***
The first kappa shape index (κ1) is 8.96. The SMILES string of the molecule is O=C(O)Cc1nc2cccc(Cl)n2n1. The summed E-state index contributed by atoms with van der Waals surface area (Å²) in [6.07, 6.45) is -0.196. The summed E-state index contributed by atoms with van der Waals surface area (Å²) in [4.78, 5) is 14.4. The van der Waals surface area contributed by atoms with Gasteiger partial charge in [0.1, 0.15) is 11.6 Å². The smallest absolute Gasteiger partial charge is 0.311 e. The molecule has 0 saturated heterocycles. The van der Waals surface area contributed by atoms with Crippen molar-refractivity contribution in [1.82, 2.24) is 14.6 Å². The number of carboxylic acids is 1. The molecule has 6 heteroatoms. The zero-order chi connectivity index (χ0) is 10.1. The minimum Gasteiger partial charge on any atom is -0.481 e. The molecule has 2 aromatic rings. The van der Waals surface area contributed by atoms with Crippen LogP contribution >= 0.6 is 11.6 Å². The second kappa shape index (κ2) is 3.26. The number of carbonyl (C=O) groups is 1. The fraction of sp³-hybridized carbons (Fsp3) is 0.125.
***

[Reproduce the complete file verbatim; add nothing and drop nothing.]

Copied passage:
The first kappa shape index (κ1) is 8.96. The SMILES string of the molecule is O=C(O)Cc1nc2cccc(Cl)n2n1. The summed E-state index contributed by atoms with van der Waals surface area (Å²) in [6.07, 6.45) is -0.196. The summed E-state index contributed by atoms with van der Waals surface area (Å²) in [4.78, 5) is 14.4. The van der Waals surface area contributed by atoms with Gasteiger partial charge in [0.1, 0.15) is 11.6 Å². The smallest absolute Gasteiger partial charge is 0.311 e. The molecule has 0 saturated heterocycles. The van der Waals surface area contributed by atoms with Crippen molar-refractivity contribution in [1.82, 2.24) is 14.6 Å². The number of carboxylic acids is 1. The molecule has 6 heteroatoms. The zero-order chi connectivity index (χ0) is 10.1. The minimum Gasteiger partial charge on any atom is -0.481 e. The molecule has 2 aromatic rings. The van der Waals surface area contributed by atoms with Crippen LogP contribution >= 0.6 is 11.6 Å². The second kappa shape index (κ2) is 3.26. The number of carbonyl (C=O) groups is 1. The fraction of sp³-hybridized carbons (Fsp3) is 0.125.